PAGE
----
This is the hydrophobic structure of a flap endonuclease enzyme. It has been procedurally shaded for a nice organic look. Its ready right out of the box to incorporate into any scientific visualization.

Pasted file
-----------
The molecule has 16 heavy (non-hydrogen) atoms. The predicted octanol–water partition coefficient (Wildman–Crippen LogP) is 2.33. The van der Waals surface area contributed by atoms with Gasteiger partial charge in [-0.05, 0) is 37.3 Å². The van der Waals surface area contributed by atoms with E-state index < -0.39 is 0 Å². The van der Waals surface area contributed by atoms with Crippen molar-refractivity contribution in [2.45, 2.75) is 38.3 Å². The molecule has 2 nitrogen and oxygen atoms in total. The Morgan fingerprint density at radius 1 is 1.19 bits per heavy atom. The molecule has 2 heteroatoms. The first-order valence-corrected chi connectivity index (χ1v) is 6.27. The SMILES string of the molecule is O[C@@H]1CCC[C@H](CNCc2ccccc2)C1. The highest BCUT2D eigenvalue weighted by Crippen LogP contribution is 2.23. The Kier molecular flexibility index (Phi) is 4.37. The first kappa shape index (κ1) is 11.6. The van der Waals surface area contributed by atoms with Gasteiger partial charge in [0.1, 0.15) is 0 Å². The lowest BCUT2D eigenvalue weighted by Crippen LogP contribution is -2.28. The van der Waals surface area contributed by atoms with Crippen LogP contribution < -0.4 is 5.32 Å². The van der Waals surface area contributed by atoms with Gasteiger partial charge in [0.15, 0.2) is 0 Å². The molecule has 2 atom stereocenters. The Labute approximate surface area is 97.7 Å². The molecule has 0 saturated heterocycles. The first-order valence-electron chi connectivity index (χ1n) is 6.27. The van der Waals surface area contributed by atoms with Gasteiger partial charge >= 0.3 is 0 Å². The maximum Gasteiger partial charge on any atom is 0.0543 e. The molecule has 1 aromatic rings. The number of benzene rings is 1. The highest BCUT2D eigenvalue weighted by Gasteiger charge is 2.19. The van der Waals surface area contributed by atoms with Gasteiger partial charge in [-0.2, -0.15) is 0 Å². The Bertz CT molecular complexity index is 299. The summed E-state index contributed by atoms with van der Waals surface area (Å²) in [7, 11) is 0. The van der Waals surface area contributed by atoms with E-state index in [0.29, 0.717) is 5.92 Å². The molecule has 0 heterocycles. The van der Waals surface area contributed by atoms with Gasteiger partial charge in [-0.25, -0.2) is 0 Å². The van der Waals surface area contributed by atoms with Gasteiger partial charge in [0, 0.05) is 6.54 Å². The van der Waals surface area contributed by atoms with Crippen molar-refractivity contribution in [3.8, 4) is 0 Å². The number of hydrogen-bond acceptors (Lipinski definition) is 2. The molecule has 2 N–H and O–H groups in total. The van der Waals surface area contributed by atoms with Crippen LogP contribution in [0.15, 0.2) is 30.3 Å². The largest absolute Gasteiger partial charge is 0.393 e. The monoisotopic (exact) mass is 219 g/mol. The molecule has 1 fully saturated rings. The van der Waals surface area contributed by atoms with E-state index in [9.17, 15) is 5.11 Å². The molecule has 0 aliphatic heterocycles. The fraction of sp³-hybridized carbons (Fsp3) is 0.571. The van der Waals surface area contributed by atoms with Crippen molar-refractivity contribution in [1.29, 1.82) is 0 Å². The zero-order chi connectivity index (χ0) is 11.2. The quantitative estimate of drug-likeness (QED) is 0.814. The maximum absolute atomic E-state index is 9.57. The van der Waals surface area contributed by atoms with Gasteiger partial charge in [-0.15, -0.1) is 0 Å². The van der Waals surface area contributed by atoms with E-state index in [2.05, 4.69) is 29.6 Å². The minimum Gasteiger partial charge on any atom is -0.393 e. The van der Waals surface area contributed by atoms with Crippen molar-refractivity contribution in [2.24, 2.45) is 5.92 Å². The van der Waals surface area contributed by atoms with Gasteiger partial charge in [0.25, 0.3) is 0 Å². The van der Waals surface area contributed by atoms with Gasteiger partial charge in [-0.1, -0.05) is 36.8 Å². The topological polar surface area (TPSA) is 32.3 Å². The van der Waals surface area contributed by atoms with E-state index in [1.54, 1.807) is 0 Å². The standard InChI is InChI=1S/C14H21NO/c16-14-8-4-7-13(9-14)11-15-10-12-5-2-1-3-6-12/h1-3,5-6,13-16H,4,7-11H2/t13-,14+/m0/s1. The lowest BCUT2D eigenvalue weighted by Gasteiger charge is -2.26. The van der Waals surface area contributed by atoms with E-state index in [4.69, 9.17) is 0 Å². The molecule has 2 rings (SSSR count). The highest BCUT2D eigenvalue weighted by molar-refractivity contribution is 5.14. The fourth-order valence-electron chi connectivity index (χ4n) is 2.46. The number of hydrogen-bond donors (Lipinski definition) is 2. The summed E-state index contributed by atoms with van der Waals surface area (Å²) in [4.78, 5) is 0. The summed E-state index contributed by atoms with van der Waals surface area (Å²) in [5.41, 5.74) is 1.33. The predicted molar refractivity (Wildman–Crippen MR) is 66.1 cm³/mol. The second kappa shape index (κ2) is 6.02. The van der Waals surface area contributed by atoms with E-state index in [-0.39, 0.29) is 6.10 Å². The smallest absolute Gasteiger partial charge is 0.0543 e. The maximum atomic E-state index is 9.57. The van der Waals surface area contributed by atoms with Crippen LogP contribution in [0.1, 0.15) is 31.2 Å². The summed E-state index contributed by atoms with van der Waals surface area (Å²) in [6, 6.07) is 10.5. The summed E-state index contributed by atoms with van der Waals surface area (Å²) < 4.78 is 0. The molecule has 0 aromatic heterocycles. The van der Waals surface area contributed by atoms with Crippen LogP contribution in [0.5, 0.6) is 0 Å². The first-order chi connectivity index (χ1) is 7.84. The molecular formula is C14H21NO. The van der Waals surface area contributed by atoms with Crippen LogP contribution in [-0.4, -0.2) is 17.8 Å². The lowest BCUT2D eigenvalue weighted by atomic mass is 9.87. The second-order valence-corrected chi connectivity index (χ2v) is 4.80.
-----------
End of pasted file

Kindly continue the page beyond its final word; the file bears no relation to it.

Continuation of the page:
Flap endonucleases (FENs, also known as 5' nucleases in older references) are a class of nucleolytic enzymes that act as both 5'-3' exonucleases and structure specific endonucleases on specialised DNA structures that occur during the biological processes of DNA replication, DNA repair and DNA recombination. Flap endonucleases have been identified in eukaryotes, prokaryotes, archaea and some viruses. Organisms can have more than one FEN homologue, this redundancy may give an indication of the importance of these enzymes. In prokaryotes, the FEN enzyme is found as an N-terminal domain of DNA polymerase I, but some prokaryotes appear to encode a second homologue.